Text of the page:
The subject of fashion designers copying continues to make news. In The New York Times Magazine this past Sunday, Lynn Hirschberg interviewed Oscar de la Renta (‘The Substance of Style’) on the occasion of his new book, and spoke with him about the meaning of style and copycats. When Hirshberg mentioned to the dapper and influential designer, that “a dress from your last collection is not all that different from one you did in the 60’s or 70’s” and asked if he ever thinks, “I can’t do the macrame belt of flamenco skirt I did in 1969”, de la Renta answered that he has “zero memory. I didn’t keep any archives of the clothes from the 60’s and 70’s, and I have forgotten all those dresses. Besides, I hate retro.” Funny, his beautiful and opulent fall/winter 2002 collection, was so ‘retro’ in its peasant references and mood, that one well respected fashion journalist even commented that Oscar should have blatantly called it “an homage to Yves St. Laurent”. He may well have amnesia for his own past archives, but it seems he has good memory for the archives of others.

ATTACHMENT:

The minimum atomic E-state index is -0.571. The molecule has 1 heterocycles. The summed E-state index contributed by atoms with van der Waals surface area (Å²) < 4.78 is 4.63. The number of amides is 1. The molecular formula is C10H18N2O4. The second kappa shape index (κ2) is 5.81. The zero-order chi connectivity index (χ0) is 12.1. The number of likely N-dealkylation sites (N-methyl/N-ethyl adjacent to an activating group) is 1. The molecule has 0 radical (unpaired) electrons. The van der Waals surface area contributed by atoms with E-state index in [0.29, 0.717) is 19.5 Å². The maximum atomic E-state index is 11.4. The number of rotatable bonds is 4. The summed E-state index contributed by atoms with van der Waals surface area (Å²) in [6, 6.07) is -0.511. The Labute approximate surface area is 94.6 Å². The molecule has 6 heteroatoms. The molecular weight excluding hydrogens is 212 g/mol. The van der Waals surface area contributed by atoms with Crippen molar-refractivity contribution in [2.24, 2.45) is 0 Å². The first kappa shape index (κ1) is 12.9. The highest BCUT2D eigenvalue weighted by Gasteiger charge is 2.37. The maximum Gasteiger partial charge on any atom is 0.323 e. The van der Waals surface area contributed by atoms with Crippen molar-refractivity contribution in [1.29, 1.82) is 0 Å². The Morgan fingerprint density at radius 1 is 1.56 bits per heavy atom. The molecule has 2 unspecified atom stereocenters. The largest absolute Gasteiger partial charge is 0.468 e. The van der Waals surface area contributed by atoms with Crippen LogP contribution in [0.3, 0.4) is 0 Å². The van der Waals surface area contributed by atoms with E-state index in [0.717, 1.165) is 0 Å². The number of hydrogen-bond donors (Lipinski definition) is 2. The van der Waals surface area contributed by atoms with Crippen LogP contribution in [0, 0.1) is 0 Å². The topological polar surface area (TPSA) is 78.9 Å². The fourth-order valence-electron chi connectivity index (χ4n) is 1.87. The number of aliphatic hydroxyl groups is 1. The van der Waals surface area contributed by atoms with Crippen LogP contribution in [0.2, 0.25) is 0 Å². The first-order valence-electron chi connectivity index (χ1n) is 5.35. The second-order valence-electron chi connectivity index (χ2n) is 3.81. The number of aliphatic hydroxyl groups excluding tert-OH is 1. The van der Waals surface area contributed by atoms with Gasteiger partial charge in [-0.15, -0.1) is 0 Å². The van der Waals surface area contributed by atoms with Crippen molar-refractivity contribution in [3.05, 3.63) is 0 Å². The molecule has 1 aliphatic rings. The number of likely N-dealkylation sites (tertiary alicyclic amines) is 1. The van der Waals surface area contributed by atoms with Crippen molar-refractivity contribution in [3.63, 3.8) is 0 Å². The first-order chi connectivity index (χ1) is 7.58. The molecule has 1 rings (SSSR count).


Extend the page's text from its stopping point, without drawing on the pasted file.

Marilyn Kirschner

I am a long time fashion editor with 40+ years of experience. As senior market of Harper's Bazaar for 21 years I met and worked with every major fashion designer in the world and covered all of the collections in Paris, London, Milan and New York. I was responsible for overall content, finding and pulling in the best clothes out there, and for formulating ideas and stories.

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